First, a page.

At subcamp 3, Base Camp Foxtrot received their first bus full of excited participants at 7:08 a.m. Wednesday, and Kellen D., a Venturer from Last Frontier Council in Oklahoma City, stepped off the bus first.
Even though their unit traveled for 23 hours, Kellen and his fellow crew members immediately formed a pack line and started hauling their bags into a pile. As the crew’s vice president of administration and advisor went to check in and review medical forms, the crew started singing Oklahoma! as the pile of bags grew larger.
Just minutes later, the next contingent, from the Baltimore Area Council, in Maryland, rolled into the base camp and unloaded boxes of Thin Mints and Dunkin’ Donuts. Another crew, from Miami Valley Council, was close behind.
The first international contingent arrived at about 8:45 a.m., from Australia. Josh C. and John G., Australian Venturer Scouts from Brisbane, Queensland, had a 14-hour flight to Vancouver before flying to Chicago. They stayed in Michigan for a while before continuing to the Jamboree through Washington, D.C.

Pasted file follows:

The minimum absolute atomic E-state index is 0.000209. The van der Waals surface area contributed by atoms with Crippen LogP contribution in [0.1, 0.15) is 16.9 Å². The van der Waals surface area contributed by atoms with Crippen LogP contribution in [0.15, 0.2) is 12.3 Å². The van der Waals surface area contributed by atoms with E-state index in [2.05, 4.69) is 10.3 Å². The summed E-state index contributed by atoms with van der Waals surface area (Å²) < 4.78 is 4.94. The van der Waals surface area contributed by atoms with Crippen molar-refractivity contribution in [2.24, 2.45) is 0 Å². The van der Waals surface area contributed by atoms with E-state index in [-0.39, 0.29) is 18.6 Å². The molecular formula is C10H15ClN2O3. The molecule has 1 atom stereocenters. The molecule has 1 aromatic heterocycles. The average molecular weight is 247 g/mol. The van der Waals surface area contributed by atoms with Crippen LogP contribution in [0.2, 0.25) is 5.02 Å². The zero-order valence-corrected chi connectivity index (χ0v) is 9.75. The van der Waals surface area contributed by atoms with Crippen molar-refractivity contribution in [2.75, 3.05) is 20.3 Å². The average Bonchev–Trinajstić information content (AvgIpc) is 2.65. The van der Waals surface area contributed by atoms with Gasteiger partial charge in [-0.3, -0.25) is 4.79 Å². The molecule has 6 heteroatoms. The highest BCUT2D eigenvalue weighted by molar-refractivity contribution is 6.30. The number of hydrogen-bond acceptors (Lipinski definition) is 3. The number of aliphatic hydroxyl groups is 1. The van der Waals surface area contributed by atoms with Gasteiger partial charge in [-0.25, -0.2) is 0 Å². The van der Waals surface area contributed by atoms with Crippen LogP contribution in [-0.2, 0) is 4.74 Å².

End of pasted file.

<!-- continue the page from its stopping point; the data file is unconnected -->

“Meeting all the new people will be amazing,” said John. He and Josh have both been to the Australian Jamboree, which attracts about 15,000 participants, but are especially excited to be at this Jamboree due to the size of it.
Base Camp Foxtrot is a uniquely diverse base camp, as it is home both for the Venturing crews at the Jamboree and international contingents that represent 59 different countries and their Scouting Organizations.
As the day wore on and buses started crowding the base camp, crews made good progress on setting up camp. Brand-new BSA tents went on towards the horizon, and stacks of cots blocked people’s way, but still, buses kept coming.